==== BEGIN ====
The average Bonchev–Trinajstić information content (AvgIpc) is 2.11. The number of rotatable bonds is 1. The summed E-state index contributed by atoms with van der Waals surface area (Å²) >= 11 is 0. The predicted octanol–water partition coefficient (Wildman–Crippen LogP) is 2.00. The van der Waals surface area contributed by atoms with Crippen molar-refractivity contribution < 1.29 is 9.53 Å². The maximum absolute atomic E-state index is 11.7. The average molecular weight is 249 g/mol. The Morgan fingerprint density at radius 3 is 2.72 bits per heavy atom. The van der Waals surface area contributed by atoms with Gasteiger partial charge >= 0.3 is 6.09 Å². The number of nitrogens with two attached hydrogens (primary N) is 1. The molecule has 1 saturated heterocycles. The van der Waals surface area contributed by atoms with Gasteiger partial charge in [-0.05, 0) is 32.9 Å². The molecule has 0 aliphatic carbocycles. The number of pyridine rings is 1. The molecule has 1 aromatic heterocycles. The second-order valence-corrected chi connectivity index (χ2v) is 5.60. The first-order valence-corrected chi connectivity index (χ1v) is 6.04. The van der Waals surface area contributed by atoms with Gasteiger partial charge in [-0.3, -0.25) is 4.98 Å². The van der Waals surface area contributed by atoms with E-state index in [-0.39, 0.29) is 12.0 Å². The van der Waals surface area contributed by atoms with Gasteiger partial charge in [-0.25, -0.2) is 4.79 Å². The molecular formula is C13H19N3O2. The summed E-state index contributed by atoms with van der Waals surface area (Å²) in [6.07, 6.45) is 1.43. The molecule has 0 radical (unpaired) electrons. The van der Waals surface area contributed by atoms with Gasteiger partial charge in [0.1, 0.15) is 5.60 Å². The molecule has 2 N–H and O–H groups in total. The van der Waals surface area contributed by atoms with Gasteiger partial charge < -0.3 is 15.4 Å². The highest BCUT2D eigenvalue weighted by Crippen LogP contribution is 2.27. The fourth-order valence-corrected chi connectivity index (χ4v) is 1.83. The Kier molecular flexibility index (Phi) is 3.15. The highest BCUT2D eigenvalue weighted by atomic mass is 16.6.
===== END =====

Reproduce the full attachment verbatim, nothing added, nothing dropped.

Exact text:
The average Bonchev–Trinajstić information content (AvgIpc) is 2.11. The number of rotatable bonds is 1. The summed E-state index contributed by atoms with van der Waals surface area (Å²) >= 11 is 0. The predicted octanol–water partition coefficient (Wildman–Crippen LogP) is 2.00. The van der Waals surface area contributed by atoms with Crippen molar-refractivity contribution < 1.29 is 9.53 Å². The maximum absolute atomic E-state index is 11.7. The average molecular weight is 249 g/mol. The Morgan fingerprint density at radius 3 is 2.72 bits per heavy atom. The van der Waals surface area contributed by atoms with Gasteiger partial charge >= 0.3 is 6.09 Å². The number of nitrogens with two attached hydrogens (primary N) is 1. The molecule has 1 saturated heterocycles. The van der Waals surface area contributed by atoms with Gasteiger partial charge in [-0.05, 0) is 32.9 Å². The molecule has 0 aliphatic carbocycles. The number of pyridine rings is 1. The molecule has 1 aromatic heterocycles. The second-order valence-corrected chi connectivity index (χ2v) is 5.60. The first-order valence-corrected chi connectivity index (χ1v) is 6.04. The van der Waals surface area contributed by atoms with Gasteiger partial charge in [-0.3, -0.25) is 4.98 Å². The van der Waals surface area contributed by atoms with E-state index in [-0.39, 0.29) is 12.0 Å². The van der Waals surface area contributed by atoms with Gasteiger partial charge in [-0.25, -0.2) is 4.79 Å². The molecular formula is C13H19N3O2. The summed E-state index contributed by atoms with van der Waals surface area (Å²) in [6.07, 6.45) is 1.43. The molecule has 0 radical (unpaired) electrons. The van der Waals surface area contributed by atoms with Gasteiger partial charge in [0.1, 0.15) is 5.60 Å². The molecule has 2 N–H and O–H groups in total. The van der Waals surface area contributed by atoms with Gasteiger partial charge < -0.3 is 15.4 Å². The highest BCUT2D eigenvalue weighted by Crippen LogP contribution is 2.27. The fourth-order valence-corrected chi connectivity index (χ4v) is 1.83. The Kier molecular flexibility index (Phi) is 3.15. The highest BCUT2D eigenvalue weighted by atomic mass is 16.6.